• Lower Domestic Pork Output and Lower Stocks Raise Total Imports in 2014

Persistence of major outbreaks of Porcine Epidemic Diarrhea virus (PEDV) in Japan and in North America (the United States, Canada, Mexico) through 2013 – 2014 have changed Japan’s 2014 pork supply outlook, affecting both total Japanese output and total import volumes.

According to monthly PEDV reports from the Ministry of Agriculture, Forestry and Fisheries (MAFF), Japan’s PEDV outbreaks appear to have peaked in April – May 2014, with significantly fewer cases reported thereafter and only a handful of cases reported in August 2014. (See Note 3). With a moderately lower sow inventory at the beginning of 2014 and slightly lower pig crops projected in 2014, Japan’s 2014 total hog slaughter would have fallen only slightly from the 2013 level, as reflected in Post’s last semiannual projection. However, extrapolating PEDV-related piglet losses in the first six months of 2014 over an annual basis and incorporating MAFF’s preliminary hog slaughter estimate, Post projects Japan’s 2014 total pork output will decline by three percent from 2013 to 1.273 million MT or slaughter of around 16.47 million head.

Note 3: As of August 10, 2014, a total of 815 cases were reported in 38 prefectures, with 1.211 million head contracting the virus and 360,000 head (mostly piglets) dying. Domestic pork slaughter and pork output in the first half of 2014 fell two percent from the same period last year to 635,600 MT reflecting a moderately low sow inventory at the beginning of the year and PEDV outbreaks starting in October 2013. (See Table 8).

On the international front, PEDV outbreaks in North America are said to have been the most serious in the United States. (See Note 4). As a result, U.S. total 2014 hog slaughter has been significantly lower than the previous years, making the country’s pork supply fairly tight and prices significantly higher for both domestic and international markets. Since Russia banned imports of EU pork in January 2014 due to reported cases of African Swine Fever (ASF) in Lithuania and Poland, EU pork producers had increased exportable supply to send to Asian countries. Coupled with tighter supplies in North America, import results reveal a temporary shift in Japan’s import demand for frozen pork cuts from North American to EU sources in the first half of 2014. (See Note 5).

In the first half of 2014, Japan’s total imports of pork cuts were 10 percent higher from 2013 at 516,731 MT (total chilled cuts up 11 percent at 199,479 MT, with the United States up three percent at 128,632 MT and Canada up 29 percent at 63,632 MT; total frozen cuts up 10 percent at 317,252 MT with the United States down 16 percent at 4,9673 MT, Canada down 17 percent at 30,941 MT, Mexico up 20 percent at 34,446 MT, Denmark up 19 percent at 85,207 MT and other EU countries registering impressive gains – Spain up 70 percent, Netherlands up 86 percent, Germany up 134 percent, Italy up 201 percent). (See Table 7-A, 7-B and 7-C). In the same period, despite high import prices, Japan’s imports of prepared pork products were up 13 percent from 2013 to 145,258 MT (the United States up 19 percent at 98,228 MT, Canada up 29 percent at 14,812 MT with the products mostly being seasoned ground pork, and China down five percent at 15,239 MT with the products being non-seasoned ground pork).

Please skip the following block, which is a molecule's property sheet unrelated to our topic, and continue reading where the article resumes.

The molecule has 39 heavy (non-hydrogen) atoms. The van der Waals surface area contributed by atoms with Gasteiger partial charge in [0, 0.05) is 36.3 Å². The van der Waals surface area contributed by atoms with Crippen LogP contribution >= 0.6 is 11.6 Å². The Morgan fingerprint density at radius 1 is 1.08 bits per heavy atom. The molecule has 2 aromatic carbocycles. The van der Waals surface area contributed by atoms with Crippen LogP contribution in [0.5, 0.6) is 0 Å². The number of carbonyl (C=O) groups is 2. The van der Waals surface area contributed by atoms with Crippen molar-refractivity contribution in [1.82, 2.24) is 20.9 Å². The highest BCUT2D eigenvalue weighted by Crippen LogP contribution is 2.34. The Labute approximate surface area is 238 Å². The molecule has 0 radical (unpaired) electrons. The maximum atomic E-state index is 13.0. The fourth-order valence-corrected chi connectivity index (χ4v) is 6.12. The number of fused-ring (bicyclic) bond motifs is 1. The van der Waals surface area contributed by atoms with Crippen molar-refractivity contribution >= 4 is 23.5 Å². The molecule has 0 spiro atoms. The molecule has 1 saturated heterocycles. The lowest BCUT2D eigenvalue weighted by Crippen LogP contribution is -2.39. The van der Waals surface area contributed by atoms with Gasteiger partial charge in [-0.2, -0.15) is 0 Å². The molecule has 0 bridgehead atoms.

Note 4: As of the week of July 20, 2014, the United States had reported a total of 7,813 cases of PEDV across 30 states, while Canada had reported a total of 70 cases across four provinces. New PEDV cases continue to be reported in both the United States and Canada (MAFF PEDV data site).

Note 5: Japan imposed its ASF import ban on Poland in February 2014. Poland is one of a few countries exporting portion-controlled cuts to Japan. Following the ban, Japan’s imports from Poland plunged, down 60 percent compared to the same period of the previous year. Mexico and Spain are reportedly capturing a portion of Poland’s former export volumes.

Reduced household pork purchases in the first half of 2014 is an indication that the developments described above resulted in slower Japanese pork retail sales, especially following the April consumption tax hike.

In the first half of 2014, Japanese year-on-year household pork purchase volumes were basically unchanged at 9,689 grams, as a four percent increase in the first quarter (Jan. – Mar.) was erased by a five percent decline in the second quarter (April - June) after the start of the consumption tax hike. First half spending on pork was up nine percent year-on-year to 13,341 yen, with first and second quarter spending up ten and nine percent respectively over 2013 levels. (See Table 1).

Despite high prices, U.S. and, especially, Canadian chilled cuts (still priced lower than Japanese pork) appear to have filled retail supply gaps for fresh/chilled cuts caused by reduced Japanese pork output. Post expects this prevailing retail market situation will continue at least through the second half of 2014, with greater penetration of imported chilled cuts amid even lower domestic pork output forecast over that period.